The devastating impact of the novel coronavirus, commonly known as COVID-19, on non-essential businesses, from retailers, to restaurants, bars, professional sports, and entertainment has been widely acknowledged and its ripple effect felt nationwide.
In response, federal, state, regional, and local governments launched conversations on how to re-open and effectively deal with the fall-out. While a few companies limped through by furloughing or dismissing employees, others shuttered.
At Kramer Trial Lawyers, we understand businesses, whether small, medium, or large are the heartbeat of America, and they need to re-open in order to thrive. However, with the long arms of the pandemic raging, we also firmly believe businesses should act responsibly to protect their workers and patrons from contracting COVID-19 while at the establishment, and thereby the public at large.
What is known: on April 22, 2020, White House Economic Advisor Larry Kudlow expressed his optimism for the phased re-opening of the United States. However, Kudlow conveyed that businesses should not be held liable if citizens contract COVID-19 as a consequence of their re-opening.
“Businesses, particularly small businesses that don’t have massive resources, [and] should not be held liable — should not be held to trial lawyers putting on false lawsuits that will probably be thrown out of court,” Kudlow told CNBC. “You have to give the businesses some confidence here that if something happens, and it may not be their fault — I mean, the disease is an infectious disease.”
What this means: businesses may shirk their responsibility to keep their workers and patrons safe. Kudlow’s statements are jarring and irresponsible.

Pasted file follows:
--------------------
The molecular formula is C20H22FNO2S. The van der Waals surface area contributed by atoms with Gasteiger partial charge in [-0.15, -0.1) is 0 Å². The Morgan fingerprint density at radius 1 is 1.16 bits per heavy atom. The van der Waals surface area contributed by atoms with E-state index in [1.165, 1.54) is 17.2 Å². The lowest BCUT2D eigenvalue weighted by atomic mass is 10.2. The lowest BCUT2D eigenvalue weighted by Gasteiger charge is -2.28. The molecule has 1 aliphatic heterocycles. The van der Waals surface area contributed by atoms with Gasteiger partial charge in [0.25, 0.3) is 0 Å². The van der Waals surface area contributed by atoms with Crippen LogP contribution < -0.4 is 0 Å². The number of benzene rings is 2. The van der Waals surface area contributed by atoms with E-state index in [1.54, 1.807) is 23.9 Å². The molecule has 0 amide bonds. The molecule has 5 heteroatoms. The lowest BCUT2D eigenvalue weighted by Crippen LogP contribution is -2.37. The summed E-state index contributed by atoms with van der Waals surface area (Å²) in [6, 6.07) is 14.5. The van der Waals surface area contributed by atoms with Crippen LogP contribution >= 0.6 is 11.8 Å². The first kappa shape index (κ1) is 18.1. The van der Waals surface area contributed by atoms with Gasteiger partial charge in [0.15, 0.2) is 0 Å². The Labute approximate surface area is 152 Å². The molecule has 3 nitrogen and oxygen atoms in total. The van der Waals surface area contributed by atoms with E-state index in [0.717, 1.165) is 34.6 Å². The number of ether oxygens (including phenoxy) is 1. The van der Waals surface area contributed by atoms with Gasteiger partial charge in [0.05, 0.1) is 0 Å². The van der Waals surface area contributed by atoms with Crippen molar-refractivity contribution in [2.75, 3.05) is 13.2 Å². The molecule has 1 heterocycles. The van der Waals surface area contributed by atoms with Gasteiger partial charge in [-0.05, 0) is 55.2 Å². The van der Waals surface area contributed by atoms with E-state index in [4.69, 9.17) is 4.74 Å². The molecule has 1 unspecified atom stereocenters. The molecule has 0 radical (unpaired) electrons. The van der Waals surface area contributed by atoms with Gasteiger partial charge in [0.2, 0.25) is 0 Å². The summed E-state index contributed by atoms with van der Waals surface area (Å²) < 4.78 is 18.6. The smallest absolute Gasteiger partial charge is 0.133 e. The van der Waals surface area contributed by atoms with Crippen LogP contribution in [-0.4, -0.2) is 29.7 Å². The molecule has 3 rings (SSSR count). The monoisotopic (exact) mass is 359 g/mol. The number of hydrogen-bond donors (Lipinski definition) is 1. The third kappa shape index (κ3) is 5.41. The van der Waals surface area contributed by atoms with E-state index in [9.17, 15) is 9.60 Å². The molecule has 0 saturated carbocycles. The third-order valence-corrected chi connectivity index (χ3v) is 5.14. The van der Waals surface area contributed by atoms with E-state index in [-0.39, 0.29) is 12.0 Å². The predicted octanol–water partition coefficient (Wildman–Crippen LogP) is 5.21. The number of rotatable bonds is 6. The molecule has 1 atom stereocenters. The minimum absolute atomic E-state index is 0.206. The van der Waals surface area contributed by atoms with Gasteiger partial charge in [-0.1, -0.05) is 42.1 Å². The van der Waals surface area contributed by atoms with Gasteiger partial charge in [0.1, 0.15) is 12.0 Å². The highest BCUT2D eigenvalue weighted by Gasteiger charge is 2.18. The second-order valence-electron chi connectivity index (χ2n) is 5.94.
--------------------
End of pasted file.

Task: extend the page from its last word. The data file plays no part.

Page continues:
Kudlow shared with CNBC (Politico.com) “that he is not worried about safety measures slipping if companies aren’t held liable, suggesting that states would do ‘a very good job’ monitoring the businesses.”
It is well-settled law in California that businesses, including restaurants, have a duty to maintain their property in a clean, safe condition for the protection of its patrons. Everyday examples of how companies fulfill this duty are by placing wet floor signs on an impacted area when an employee has mopped, clearly and visibly marking staircases and other openings, sanitizing and keeping workspaces clean and tidy, and by keeping floors clear of tripping hazards. When businesses follow proper safety procedures, then they should not have to worry about civil liability.
It is the duty of a business to eliminate dangers they knew or should have known to exist, and that business must be held accountable for upholding their commitment in our justice system.
What does this mean for employees and patrons?
If state governments allow businesses to operate without repercussions for failure to uphold safety protocols, it will place both employees and patrons at risk of harm of contracting COVID-19. This informal logic allows businesses to cut corners for safety with little to no repercussions to them if they cannot be held accountable for disease spread. Allowing businesses to operate, as Larry Kudlow is proposing, on an “honor system,” is a grave concern.
Demand protection in the new normal and brace for the second wave.
As lawmakers delve into exposure and responsibility, Daniel Kramer, partner Kramer Trial Lawyers, shares, “We have fought and won multiple cases of personal injury and wrongful dismissal. While COVID-19 is a new set of rules, we remind businesses to actively engage in protecting their employees and patrons. Sadly, in this new normal, I anticipate many will sidestep their responsibilities, which will return our team to the courts of law, protecting the harmed.”
“We have fought and won multiple cases of personal injury and wrongful termination. While Covid-19 will set a new set of rules, businesses must actively engage in protecting their employees and patrons. Sadly, I anticipate many will sidestep their responsibilities, and the only recourse for those injured will be the justice system.” Dan Kramer, Partner, Kramer Trial Lawyers APC
To read more visit: Kudlow: Businesses shouldn’t be held liable for employees and customers getting coronavirus.
If you are a business owner that has been affected by COVID-19, please contact Kramer Trial Lawyers at (310) 551-0600.